Herman Melville's Moby Dick: A Survival Guide to the Twenty First Century

Developmental theories

This section is unfinished: it may be just a placholder, or an initial draft of the intended content.

Robert Kegan's theory of adult development is a useful map for Moby Dick.

Kegan's map provides five stages of personal development.

  1. Impulsive mind (early childhood):
  2. Imperial mind (adolescence and some adults): where the interest on the individual's own needs and perspectives is primary. Ethics in this stage is mostly about getting your needs met, while working around the needs of others.
  3. Socialised mind: where the perspectives of others becomes primary
  4. Self-Authoring mind: where an awareness of how systems operates becomes primary, and the individual in understood as undertaking a role within a wider system
  5. Self-Transforming mind: where the individual is aware of gaps and weaknesses within systems and is able to switch fluidly between different systems, using them pragmatically, rather than being used or defined by them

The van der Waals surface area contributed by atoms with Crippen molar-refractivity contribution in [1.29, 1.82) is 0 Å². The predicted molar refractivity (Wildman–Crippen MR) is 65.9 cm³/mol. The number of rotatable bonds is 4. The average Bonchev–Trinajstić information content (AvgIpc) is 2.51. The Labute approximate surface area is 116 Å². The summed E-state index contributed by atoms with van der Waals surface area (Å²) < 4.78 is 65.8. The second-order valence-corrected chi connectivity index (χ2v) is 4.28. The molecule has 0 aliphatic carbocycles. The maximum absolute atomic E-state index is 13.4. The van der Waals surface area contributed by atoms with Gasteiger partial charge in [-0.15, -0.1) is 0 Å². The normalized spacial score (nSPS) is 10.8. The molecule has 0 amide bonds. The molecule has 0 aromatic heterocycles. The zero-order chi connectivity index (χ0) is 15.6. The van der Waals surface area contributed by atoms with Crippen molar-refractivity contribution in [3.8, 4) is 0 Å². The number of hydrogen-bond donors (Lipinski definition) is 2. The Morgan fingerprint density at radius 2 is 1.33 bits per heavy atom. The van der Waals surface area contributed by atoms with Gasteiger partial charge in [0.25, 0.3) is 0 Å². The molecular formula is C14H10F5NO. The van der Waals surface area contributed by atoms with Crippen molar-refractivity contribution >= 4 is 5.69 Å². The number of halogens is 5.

To move between stages in Kegan's map of development, you don't just need to improve a little, you need a fundamental shift in perspective, which Kegan characterises as a shift from the subjective (for example, being subject to strong emotions or cultural or systemic perspectives and rules) to the objective (being able to experience strong emotions without being overcome by them, or work within systems without taking their perspectives or rules as final truths).

David Chapman in his summary of Kegan's work retitles the third, fourth and fifth phases of Kegan's map:

  • 3 Kegan's "The Socialized mind" = Chapman's "Communal mode"
  • 4 Kegan's "Self-Authoring mind" = Chapman's "Systematic mode"
  • 5 Kegan's "Self-Transforming mind" = Chapman's "Fluid mode

I prefer Chapman's naming, so I'll use that in this book.

I think you can argue, and I will be arguing, that Ishamel's narration of Moby Dick represents a Stage 5 Self-Transforming mind, or a mind working in a Fluid Mode.

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